Elen sila lumenn omentielvo!

Saturday, October 23, 2010

The Piratical Epoch continues....

Roger talks about baseball. I used to love baseball -- maybe even more than I loved football. I loved the game's slower pace, the way a game unfolded rather than took place. I loved how long the thrilling moments of tension would last, and the way that in the hands of skilled spostscasters, those moments would almost seem cinematic in a way that the tense moments in football often are not. In a football game, when your team is trying to drive for a winning score in the final moments, it's still Come to the line, set, snap the ball. But when watching a baseball game, in a tight spot in the 9th inning -- well, let's say your team is holding a one-run lead with one out in the 9th. Your team's closer is on the mound, and he's a pretty good closer as closers go, but he's got one run already on base and the next two batters up are the best hitters the other team's got. The way this might unfold on teevee? Instead of football's "Watch the guys come to the line and snap the ball, always from the same angle", in baseball you'll often get a series of shots:

Closeup on the pitcher as he leans forward to see the signs.

Long shot so we can see the catcher.

Quick cut to the guy at first, getting a good jump.

Back to the pitcher, who takes his stance.

Cut to the batter, who taps the plate with the bat and readies for his swing.

Back to the pitcher, who glances over his shoulder at the guy at first.

Back to the long shot. The catcher readies for the pitch.

The pitcher stands there, ready. Glances at first again. Seems about to wind up.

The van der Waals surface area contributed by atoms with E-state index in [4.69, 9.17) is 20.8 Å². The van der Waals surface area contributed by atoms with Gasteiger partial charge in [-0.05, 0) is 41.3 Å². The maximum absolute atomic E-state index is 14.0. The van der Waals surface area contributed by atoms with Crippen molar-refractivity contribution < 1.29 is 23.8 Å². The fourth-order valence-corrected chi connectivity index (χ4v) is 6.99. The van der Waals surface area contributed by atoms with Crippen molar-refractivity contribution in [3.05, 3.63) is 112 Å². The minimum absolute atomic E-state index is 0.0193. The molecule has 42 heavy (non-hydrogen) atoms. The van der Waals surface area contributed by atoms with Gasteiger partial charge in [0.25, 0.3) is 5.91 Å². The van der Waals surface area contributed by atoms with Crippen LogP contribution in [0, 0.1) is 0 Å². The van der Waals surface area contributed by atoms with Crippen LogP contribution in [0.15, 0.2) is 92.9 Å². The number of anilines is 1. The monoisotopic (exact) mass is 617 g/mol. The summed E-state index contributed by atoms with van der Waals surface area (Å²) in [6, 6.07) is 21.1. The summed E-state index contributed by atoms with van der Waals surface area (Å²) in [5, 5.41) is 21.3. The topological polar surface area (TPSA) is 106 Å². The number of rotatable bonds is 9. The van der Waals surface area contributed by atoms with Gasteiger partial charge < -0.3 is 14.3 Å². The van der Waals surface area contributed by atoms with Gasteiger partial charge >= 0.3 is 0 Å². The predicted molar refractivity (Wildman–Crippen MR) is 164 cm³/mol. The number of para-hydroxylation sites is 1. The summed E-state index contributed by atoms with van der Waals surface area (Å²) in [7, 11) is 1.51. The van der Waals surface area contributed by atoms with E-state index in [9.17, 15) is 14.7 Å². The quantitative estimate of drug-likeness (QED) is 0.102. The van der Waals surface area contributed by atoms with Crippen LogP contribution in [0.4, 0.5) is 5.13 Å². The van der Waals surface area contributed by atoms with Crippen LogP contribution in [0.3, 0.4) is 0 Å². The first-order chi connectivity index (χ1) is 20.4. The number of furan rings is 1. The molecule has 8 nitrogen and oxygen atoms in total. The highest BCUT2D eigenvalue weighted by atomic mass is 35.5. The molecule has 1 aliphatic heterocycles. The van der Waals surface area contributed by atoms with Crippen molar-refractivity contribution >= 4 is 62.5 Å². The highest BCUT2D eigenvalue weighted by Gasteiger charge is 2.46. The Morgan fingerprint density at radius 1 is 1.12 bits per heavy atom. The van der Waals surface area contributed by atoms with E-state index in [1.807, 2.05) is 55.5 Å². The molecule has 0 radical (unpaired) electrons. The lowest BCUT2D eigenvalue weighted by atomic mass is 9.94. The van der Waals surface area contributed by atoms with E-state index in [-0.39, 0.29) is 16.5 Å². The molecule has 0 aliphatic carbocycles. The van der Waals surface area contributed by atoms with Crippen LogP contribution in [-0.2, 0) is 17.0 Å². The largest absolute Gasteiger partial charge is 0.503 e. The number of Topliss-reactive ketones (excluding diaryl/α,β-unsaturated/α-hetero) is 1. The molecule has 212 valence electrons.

He winds up, and finally, when the tension's greatest and the crowd is screaming wildly, here's the pitch.

The batter swings.

Makes contact.

The ball goes...somewhere. Where? Well, that determines the next moment.

That's what it's like when baseball is really good. When it's bad, though -- well, this parody (from Buffalo's own WGR Sports Radio) isn't as far off as you might think. ("Greg Buck" is a character they use in fake "authentic" broadcasts which are often utterly hilarious.) Baseball's problems are well-established -- the games take way too long, the big post-season games start so late that they often end well after midnight, the game's lack of real revenue-sharing hampers small-market teams to a point, and of course, the steroid issue which makes a lot of it just seem fake, anyway.

It would be easy to me to say that those reasons are the main factors in my not really paying much attention to baseball anymore, but the truth is...that photo up there. That's Sid Bream, beating a throw from Barry Bonds in Game Seven of the 1992 National League Series. Bream's run was the winning run, which put the Atlanta Braves in the World Series for the second year in a row. (They'd lose the Series to Toronto, in what was the first of Toronto's back-to-back Series wins. Neat baseball factoid: Joe Carter made the final out of the 1992 World Series, and then the next year, scored the final walk-off run of the 1993 Series. Two consecutive series ended on Joe Carter doing something.)